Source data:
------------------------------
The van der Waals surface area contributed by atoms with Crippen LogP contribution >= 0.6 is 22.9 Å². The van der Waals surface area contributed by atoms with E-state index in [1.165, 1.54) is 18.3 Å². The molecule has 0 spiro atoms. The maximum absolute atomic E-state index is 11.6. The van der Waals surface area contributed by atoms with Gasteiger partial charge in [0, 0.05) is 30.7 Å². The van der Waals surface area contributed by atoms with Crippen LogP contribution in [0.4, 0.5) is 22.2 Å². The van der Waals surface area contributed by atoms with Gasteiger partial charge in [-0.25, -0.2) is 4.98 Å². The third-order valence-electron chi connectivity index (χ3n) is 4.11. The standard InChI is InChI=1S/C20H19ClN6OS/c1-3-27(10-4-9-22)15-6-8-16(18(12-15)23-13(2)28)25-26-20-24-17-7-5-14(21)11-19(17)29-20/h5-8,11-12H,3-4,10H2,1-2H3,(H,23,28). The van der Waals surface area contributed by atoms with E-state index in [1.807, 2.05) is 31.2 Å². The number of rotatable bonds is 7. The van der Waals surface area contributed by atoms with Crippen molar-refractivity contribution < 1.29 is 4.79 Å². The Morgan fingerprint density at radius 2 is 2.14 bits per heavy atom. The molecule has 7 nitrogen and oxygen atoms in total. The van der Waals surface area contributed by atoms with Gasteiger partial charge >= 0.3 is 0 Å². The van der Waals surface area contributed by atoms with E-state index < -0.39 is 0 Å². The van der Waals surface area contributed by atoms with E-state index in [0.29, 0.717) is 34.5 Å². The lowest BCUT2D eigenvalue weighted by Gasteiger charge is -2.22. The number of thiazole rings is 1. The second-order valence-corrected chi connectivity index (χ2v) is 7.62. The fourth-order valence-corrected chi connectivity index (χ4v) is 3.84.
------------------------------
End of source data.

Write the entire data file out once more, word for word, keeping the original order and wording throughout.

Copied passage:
The van der Waals surface area contributed by atoms with Crippen LogP contribution >= 0.6 is 22.9 Å². The van der Waals surface area contributed by atoms with E-state index in [1.165, 1.54) is 18.3 Å². The molecule has 0 spiro atoms. The maximum absolute atomic E-state index is 11.6. The van der Waals surface area contributed by atoms with Gasteiger partial charge in [0, 0.05) is 30.7 Å². The van der Waals surface area contributed by atoms with Crippen LogP contribution in [0.4, 0.5) is 22.2 Å². The van der Waals surface area contributed by atoms with Gasteiger partial charge in [-0.25, -0.2) is 4.98 Å². The third-order valence-electron chi connectivity index (χ3n) is 4.11. The standard InChI is InChI=1S/C20H19ClN6OS/c1-3-27(10-4-9-22)15-6-8-16(18(12-15)23-13(2)28)25-26-20-24-17-7-5-14(21)11-19(17)29-20/h5-8,11-12H,3-4,10H2,1-2H3,(H,23,28). The van der Waals surface area contributed by atoms with E-state index in [1.807, 2.05) is 31.2 Å². The number of rotatable bonds is 7. The van der Waals surface area contributed by atoms with Crippen molar-refractivity contribution < 1.29 is 4.79 Å². The Morgan fingerprint density at radius 2 is 2.14 bits per heavy atom. The molecule has 7 nitrogen and oxygen atoms in total. The van der Waals surface area contributed by atoms with Gasteiger partial charge >= 0.3 is 0 Å². The van der Waals surface area contributed by atoms with E-state index < -0.39 is 0 Å². The van der Waals surface area contributed by atoms with E-state index in [0.29, 0.717) is 34.5 Å². The lowest BCUT2D eigenvalue weighted by Gasteiger charge is -2.22. The number of thiazole rings is 1. The second-order valence-corrected chi connectivity index (χ2v) is 7.62. The fourth-order valence-corrected chi connectivity index (χ4v) is 3.84.